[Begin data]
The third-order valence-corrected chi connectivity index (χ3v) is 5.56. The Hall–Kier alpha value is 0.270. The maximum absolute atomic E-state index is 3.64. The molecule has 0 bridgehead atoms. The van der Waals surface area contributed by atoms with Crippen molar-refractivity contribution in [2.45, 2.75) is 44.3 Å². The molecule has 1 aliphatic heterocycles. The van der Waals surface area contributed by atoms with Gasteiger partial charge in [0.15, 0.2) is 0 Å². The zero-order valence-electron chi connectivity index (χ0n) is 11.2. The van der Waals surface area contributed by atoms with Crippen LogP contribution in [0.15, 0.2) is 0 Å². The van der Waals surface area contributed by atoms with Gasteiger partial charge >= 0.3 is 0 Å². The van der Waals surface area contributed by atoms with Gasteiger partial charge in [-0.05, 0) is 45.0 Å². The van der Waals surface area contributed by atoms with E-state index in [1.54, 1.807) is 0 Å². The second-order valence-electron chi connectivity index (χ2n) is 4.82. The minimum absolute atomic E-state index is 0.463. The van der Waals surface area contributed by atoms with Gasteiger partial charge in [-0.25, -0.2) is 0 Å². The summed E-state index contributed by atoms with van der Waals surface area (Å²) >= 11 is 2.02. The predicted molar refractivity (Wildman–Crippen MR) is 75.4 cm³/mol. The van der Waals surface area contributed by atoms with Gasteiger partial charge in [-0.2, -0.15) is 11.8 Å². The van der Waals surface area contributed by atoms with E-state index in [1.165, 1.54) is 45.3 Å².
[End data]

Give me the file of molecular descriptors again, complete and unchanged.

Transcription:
The third-order valence-corrected chi connectivity index (χ3v) is 5.56. The Hall–Kier alpha value is 0.270. The maximum absolute atomic E-state index is 3.64. The molecule has 0 bridgehead atoms. The van der Waals surface area contributed by atoms with Crippen molar-refractivity contribution in [2.45, 2.75) is 44.3 Å². The molecule has 1 aliphatic heterocycles. The van der Waals surface area contributed by atoms with Gasteiger partial charge in [0.15, 0.2) is 0 Å². The zero-order valence-electron chi connectivity index (χ0n) is 11.2. The van der Waals surface area contributed by atoms with Crippen LogP contribution in [0.15, 0.2) is 0 Å². The van der Waals surface area contributed by atoms with Gasteiger partial charge >= 0.3 is 0 Å². The van der Waals surface area contributed by atoms with Gasteiger partial charge in [-0.05, 0) is 45.0 Å². The van der Waals surface area contributed by atoms with E-state index in [1.54, 1.807) is 0 Å². The second-order valence-electron chi connectivity index (χ2n) is 4.82. The minimum absolute atomic E-state index is 0.463. The van der Waals surface area contributed by atoms with Gasteiger partial charge in [-0.25, -0.2) is 0 Å². The summed E-state index contributed by atoms with van der Waals surface area (Å²) >= 11 is 2.02. The predicted molar refractivity (Wildman–Crippen MR) is 75.4 cm³/mol. The van der Waals surface area contributed by atoms with Gasteiger partial charge in [-0.2, -0.15) is 11.8 Å². The van der Waals surface area contributed by atoms with E-state index in [1.165, 1.54) is 45.3 Å².